Criticises policies hindering the launch of quadri-cycle.
Mumbai: After failing to get the necessary regulatory approval to launch its quadri-cycle in India, Rajiv Bajaj, managing director of Bajaj Auto took potshots at the government’s ‘Make in India’ campaign stating that the regulatory hurdles in India will turn ‘Made in India’ to ‘Mad in India’.
“If your innovation in the country depends on the government approval or the judicial process, it will not be a case of 'Made in India', but 'Mad in India'. After five years, we are still waiting for permission to sell our four- wheeler in the country," Mr Bajaj said while speaking at a seminar organised by Nasscom.
He said that the small four-wheeled vehicle – Qute is being now sold across the world including Asia, Europe and Latin America. “Why a vehicle which is cleaner, fuel-efficient, safer and whose benefits are as obvious as daylight, is facing troubles? This is the only country that has not given us permission to sell this vehicle. Because for some reason it thinks if four-wheeler is worse, let people continue on three- wheeler,” he added.
According to Bajaj Auto, Qute is the first Indian made Quadri-cycle to meet the stringent European Quadri-cycle norms and get the European WVTA (Whole Vehicle Type Approval) certification awarded by RDW Netherlands.
On asked whether Bajaj Auto has any plans to manufacture four wheelers, Mr Bajaj said that his company is anti car and on a lighter note added that two wheelers are dangerous only when hit by a car. “We feel people should either walk, cycle or use a two -wheeler. Cars are too big, too fast. They pollute, they congest and kill all of us on two-wheelers. People say two- wheelers are dangerous, my submission is two-wheelers are dangerous only when hit by a car,” he said.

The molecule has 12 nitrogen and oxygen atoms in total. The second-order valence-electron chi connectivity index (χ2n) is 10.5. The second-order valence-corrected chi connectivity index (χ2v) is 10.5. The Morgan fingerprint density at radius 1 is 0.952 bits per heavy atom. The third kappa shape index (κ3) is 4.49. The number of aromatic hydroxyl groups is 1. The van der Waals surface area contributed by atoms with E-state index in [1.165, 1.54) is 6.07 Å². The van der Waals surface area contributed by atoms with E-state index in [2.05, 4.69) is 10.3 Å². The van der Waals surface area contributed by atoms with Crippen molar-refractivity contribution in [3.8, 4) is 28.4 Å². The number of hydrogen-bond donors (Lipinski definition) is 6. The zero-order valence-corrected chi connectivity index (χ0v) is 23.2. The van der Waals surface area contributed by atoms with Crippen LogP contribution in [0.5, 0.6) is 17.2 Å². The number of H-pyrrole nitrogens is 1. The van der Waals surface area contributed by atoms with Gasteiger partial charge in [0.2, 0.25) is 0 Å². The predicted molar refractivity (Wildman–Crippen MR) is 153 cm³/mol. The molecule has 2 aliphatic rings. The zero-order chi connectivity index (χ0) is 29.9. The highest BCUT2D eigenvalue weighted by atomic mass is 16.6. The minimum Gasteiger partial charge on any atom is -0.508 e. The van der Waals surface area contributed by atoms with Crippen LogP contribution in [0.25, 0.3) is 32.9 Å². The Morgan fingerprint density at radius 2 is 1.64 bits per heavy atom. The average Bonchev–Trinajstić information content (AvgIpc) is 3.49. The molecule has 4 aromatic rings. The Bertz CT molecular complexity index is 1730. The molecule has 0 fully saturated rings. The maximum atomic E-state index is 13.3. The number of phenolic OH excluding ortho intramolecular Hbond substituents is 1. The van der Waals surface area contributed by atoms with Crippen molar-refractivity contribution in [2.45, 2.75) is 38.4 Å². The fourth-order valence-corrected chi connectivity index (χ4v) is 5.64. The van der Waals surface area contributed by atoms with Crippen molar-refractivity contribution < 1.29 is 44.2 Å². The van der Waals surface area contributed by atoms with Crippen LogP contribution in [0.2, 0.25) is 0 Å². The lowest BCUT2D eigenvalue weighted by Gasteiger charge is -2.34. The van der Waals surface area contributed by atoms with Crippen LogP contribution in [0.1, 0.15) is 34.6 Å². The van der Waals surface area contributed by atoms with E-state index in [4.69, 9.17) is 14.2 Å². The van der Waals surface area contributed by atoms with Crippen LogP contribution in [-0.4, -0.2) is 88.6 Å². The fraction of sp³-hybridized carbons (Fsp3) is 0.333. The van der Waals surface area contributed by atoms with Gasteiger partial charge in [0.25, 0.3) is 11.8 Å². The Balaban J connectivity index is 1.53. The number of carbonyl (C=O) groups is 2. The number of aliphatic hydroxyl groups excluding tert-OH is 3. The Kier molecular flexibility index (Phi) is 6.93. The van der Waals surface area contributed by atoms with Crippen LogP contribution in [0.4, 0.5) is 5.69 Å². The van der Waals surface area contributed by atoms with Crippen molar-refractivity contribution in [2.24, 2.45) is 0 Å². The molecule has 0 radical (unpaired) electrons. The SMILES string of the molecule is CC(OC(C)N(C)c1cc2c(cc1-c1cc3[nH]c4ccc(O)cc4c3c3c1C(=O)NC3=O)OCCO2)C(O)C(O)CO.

Mr Bajaj also ruled out any possibility of re-entering the scooter business saying that his focus is to create a niche for its motorcycles and increase its market share across the world. “In life, we should climb only one mountain at a time. We have only 10 per cent of the global motorcycle market, should I try to move in the motorcycle segment which is 35 million vehicles worldwide from 10 to 30 per cent where we have tailwinds, or should I try the scooter space where I have zero per cent and try build it up from there,” Mr Bajaj said while responding to a query on why he is not getting back into manufacturing scooters.